by Bill O’Grady, Thomas Wash, and Patrick Fearon-Hernandez, CFA
[Posted: 9:30 AM EDT] | PDF
Our Daily Comment today opens with the latest news on the U.S. presidential transition and yesterday’s Supreme Court hearings on the Affordable Care Act. We follow that with some unfriendly market news out of China and various other international developments, and we end with our usual update on coronavirus news. Finally, as a reminder, the bond market is closed today for Veteran’s Day.
U.S. Elections: The General Services Administration still hasn’t issued its certification on who has won the presidential election, so Vice President Biden and his team still haven’t been able to access the federal office space, funding, and clearances necessary to fully plan to take over the government in January. However, Biden and his team continue to work on organizational and policy plans to the extent possible and say they have no intention of starting legal proceedings to force the GSA to make its certification.
U.S. Healthcare Sector: In yesterday’s Supreme Court hearing on the constitutionality of the Affordable Care Act, several conservative justices questioned whether the entire law really must fall because Congress eliminated the penalty for not carrying health insurance in 2017. The questioning suggested the law may survive its latest test in the high court, which could potentially provide some stability to healthcare firms.
China-Hong Kong: Most of the pro-democracy lawmakers in Hong Kong’s municipal legislature have resigned to protest the government’s ouster of four legislators on national security grounds. The development illustrates how Beijing is increasingly taking control of the city and abandoning its traditional “one country, two systems” policy. In turn, that is likely to continue to sour China’s relations with the major democracies and to raise the risk of a rupture that could weigh on the Chinese economy and Chinese assets.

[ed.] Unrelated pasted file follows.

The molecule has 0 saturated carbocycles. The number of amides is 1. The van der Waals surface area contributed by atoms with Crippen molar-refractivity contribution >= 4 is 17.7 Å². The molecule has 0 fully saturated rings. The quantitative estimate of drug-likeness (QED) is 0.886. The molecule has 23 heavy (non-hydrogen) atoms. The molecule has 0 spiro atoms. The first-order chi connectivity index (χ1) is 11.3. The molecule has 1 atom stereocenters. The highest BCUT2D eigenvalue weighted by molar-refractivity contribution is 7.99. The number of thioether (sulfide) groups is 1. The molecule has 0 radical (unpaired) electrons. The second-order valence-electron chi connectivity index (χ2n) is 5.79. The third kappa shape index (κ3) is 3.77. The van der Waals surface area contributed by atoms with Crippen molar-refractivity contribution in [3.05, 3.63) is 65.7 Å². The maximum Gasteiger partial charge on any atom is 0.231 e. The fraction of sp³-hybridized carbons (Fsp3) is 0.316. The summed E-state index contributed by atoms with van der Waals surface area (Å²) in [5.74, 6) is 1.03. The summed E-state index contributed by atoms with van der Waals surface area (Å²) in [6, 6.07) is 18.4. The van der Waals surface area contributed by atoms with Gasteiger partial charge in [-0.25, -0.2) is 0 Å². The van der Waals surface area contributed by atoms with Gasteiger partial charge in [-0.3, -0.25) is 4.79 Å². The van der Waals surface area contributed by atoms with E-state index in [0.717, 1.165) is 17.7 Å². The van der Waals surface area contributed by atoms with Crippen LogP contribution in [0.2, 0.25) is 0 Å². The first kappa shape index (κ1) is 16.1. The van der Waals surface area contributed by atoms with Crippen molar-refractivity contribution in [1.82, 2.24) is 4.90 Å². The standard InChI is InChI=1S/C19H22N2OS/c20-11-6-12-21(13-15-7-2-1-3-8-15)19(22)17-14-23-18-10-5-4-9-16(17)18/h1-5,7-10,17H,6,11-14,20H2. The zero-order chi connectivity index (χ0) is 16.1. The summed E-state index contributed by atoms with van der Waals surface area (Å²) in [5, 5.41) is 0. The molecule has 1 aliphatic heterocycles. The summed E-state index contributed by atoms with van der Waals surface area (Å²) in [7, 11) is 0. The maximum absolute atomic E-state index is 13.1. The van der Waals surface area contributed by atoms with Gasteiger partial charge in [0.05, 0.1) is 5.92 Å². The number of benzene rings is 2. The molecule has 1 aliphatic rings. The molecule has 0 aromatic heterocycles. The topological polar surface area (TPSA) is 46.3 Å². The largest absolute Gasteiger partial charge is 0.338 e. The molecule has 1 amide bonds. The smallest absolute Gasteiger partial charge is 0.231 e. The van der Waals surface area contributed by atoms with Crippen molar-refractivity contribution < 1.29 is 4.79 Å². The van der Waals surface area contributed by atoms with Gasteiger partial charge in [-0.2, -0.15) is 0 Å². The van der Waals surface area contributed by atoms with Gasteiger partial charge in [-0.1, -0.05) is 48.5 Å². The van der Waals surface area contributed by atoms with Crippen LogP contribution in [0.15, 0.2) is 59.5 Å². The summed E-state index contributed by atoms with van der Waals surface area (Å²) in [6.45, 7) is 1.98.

China: The vice president of the China Banking and Insurance Regulatory Commission warned that technological advances in the financial industry have risked creating monopolies. The statement, coming a day after Beijing unveiled new antitrust rules for the nation’s largest internet groups, has added to concerns about a sharp increase in regulation and government control over business firms in China. The statement, therefore, has contributed to a second down day for the country’s technology stocks.
Nagorno-Karabakh: Following yesterday’s Russia-brokered peace deal to stop the fighting over the enclave of Nagorno-Karabakh, violent protests broke out in Armenia over the government’s perceived capitulation to Azerbaijan. Reports indicate protestors even ransacked President Nikol Pashinyan’s official residence. A key risk is that the protests could force the Armenian government to renew fighting, even though it was seriously losing ground to Azerbaijan. In any case, the deal’s provision for Russian peacekeepers will put Russian troops in Azerbaijan, just as they are already based in Armenia. In addition, the deal has strengthened Turkish President Erdogan’s hand in the region because his military assistance was instrumental in giving the Azeris the edge in the fighting.
Turkey: After this week’s major shakeup of the government’s economic policy team, the main bank regulator said it would reduce restrictions on currency derivatives transactions between local banks and foreign investors in which the lira is traded for foreign currencies such as the dollar, euro, and yen. The announcement, like a similar one in September, is aimed at unfreezing the market for lira. However, a more important move for the market would be for the central bank to hike interest rates in order to support the plunging lira.
Peru: One day after former President Martín Vizcarra was ousted on trumped-up corruption charges (by a bevy of Congressmen the Vizcarra administration had been investigating for real corruption), the little known head of Congress, Manuel Merino, was sworn in as the country’s new president. By underscoring Peru’s challenges with corruption, the whole affair is likely to undermine the country’s investment attractiveness going forward.